The publication was presented in January 2011 and has been distributed to 44,000 public schools, where the academic year begins in March.
Contact: Rocio Florez at

Water Security: A Not So Distant Dream

India’s Department of Drinking Water and Sanitation (DDWS) intends a paradigm shift in delivering safe drinking water towards ensuring that every person in rural areas has access to the minimum requirement of safe drinking water close to their homes throughout the year.
In order to demonstrate this concept in varying circumstances, the DDWS, in collaboration with several State governments, has initiated a national drinking water security pilot. WSP is providing technical assistance to this pilot which is spread across 14 districts in 10 states districts of the country. WSP has designed  the methodology to implement the pilots and will provide  technical assistance in water budgeting, service improvement planning, water safety planning and documentation of the lessons. WSP will also coordinate between the states and Government of India.

The pilots will likely demonstrate:

  • ways to empower communities to calculate water budgets and make decisions on water use
  • ways to develop village or village cluster water security plans
  • Institutional arrangements to design and implement participatory water security plans in different contexts, and
  • lessons for scaling up drinking water security across rural India
The water security planning pilot phase is expected to be implemented over the next 12-18 months, including capacity building of communities.
Contact: C. Ajith Kumar at
Inadequate Sanitation Costs India US$53.8 Billion (Rs. 2.4 Trillion)

The Economic Impacts of Inadequate Sanitation in India, a new report from WSP released in Dec 2010. The study analyzed the evidence on the adverse economic impacts of inadequate sanitation, which include costs associated with death and disease, accessing and treating water, and losses in education, productivity, time, and tourism. The findings are based on 2006 figures, although a similar magnitude of losses is likely in later years.

The report indicates that premature mortality and other health-related impacts of inadequate sanitation, were the most costly at US$38.5 billion (Rs.1.75 trillion, 71.6 percent of total impact), followed by productive time lost to access sanitation facilities or sites for defecation at US$10.7 billion (Rs. 487 billion, 20 percent), and drinking water-related costs at US$4.2 billion (Rs. 191 billion, 7.8 percent).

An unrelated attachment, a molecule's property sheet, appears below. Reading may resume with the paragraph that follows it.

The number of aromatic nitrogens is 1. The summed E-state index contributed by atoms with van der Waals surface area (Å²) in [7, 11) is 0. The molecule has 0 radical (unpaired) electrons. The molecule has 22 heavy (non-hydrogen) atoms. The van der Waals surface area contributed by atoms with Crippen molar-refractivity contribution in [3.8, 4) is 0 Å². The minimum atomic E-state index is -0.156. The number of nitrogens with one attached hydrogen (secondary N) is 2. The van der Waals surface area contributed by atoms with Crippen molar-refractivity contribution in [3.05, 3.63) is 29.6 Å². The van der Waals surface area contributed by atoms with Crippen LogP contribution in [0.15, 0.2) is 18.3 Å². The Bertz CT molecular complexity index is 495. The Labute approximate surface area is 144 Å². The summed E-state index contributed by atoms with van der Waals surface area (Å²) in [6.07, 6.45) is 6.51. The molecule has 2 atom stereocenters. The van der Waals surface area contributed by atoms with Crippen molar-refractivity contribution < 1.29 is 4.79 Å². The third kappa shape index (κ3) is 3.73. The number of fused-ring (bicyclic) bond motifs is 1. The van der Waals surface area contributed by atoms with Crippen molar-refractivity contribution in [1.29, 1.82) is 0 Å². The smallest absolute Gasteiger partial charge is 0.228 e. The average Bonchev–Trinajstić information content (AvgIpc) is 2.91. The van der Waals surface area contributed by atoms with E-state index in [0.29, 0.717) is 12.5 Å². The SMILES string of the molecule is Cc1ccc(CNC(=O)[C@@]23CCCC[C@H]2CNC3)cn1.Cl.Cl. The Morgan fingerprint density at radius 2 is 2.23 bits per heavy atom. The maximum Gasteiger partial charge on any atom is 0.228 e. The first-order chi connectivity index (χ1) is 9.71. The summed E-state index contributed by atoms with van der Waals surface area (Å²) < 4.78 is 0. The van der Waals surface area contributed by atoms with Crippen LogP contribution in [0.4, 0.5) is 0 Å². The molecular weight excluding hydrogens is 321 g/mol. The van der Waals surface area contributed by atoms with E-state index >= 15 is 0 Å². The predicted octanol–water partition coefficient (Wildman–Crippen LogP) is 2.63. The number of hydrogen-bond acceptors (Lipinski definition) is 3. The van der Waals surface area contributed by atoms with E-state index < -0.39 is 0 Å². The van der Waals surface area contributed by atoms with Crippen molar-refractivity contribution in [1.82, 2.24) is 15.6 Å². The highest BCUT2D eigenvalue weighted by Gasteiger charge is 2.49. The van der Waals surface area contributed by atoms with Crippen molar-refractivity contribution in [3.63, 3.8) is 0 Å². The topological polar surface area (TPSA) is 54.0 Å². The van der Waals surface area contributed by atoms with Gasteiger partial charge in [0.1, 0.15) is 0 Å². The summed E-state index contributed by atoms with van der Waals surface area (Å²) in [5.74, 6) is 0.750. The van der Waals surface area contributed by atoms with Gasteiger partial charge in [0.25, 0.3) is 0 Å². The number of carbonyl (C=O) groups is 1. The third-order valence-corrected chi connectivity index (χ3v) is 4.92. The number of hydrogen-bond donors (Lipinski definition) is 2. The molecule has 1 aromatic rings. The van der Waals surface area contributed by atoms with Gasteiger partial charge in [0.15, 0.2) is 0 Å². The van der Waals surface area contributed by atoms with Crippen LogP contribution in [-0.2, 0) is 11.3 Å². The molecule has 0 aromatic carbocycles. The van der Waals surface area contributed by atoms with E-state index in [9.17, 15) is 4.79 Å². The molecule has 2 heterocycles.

The full report, due out later this year, follows a WSP study released in 2007 on the economic impacts of sanitation in Southeast Asia, a part of the Global Economics of Sanitation Initiative.
Contact: Vandana Bhatnagar at

Renewed Commitment of Khyber Pakhtunkhwa to Urban Sector

WSP has extended technical assistance to the Government of Khyber Pakhtunkhwa (or KP) for establishing an Urban Water and Sanitation utility in the provincial capital of Peshawar and an Urban Sector Policy & Management Unit. The City of Peshawar is being served by 6 small and medium size municipal institutions under various governance arrangements; this not only generates coordination issues but diffuses accountability for poor service. There is no dedicated department or agency in the province that can act as a “think tank” and provide backup technical support to line departments and cities on urban policy, legislations, institutional reforms, research, and capacity development particularly in urban development. Hence, the government constituted a committee which was tasked to hold wide ranging consultations and present recommendations on various aspects of a new utility for Peshawar and an urban development framework for the growing towns of the province.

In January, 2011 the committee, of which WSP is a key member and the lead knowledge provider, presented its recommendations to government officials. Based on these recommendations, the KP government has agreed to establish an Urban Unit, duplicating the model of the Urban Unit in Punjab and Sindh. The government requested WSP to facilitate a meeting of senior KP officials with the Urban Unit in Lahore Punjab to study its functions, institutional interface, working and performance, lessons and challenges. WSP facilitated an exposure visit of three provincial secretaries from KP to Lahore in January 2011. The delegation submitted an official summary to Additional Chief Secretary of KP who approved the plan to establish an Urban Unit in the Planning and Development sector of the KP provincial government.

As next steps WSP will be finalizing the modalities of WSP’s continued support to government of KP and on designing strategic aspects of the proposed urban unit which will include the institutional structure, scope and mandate, interface with line departments and cities, sustainability, HR etc.

The Chief Secretary for the province has also approved the recommendations of the committee on urban utility. These recommendations will be presented to the Chief Minister of KP to affirm political commitment. Once approved, WSP- South Asia will undertake a detailed review of the committee recommendations.

Contact: Masroor Ahmad at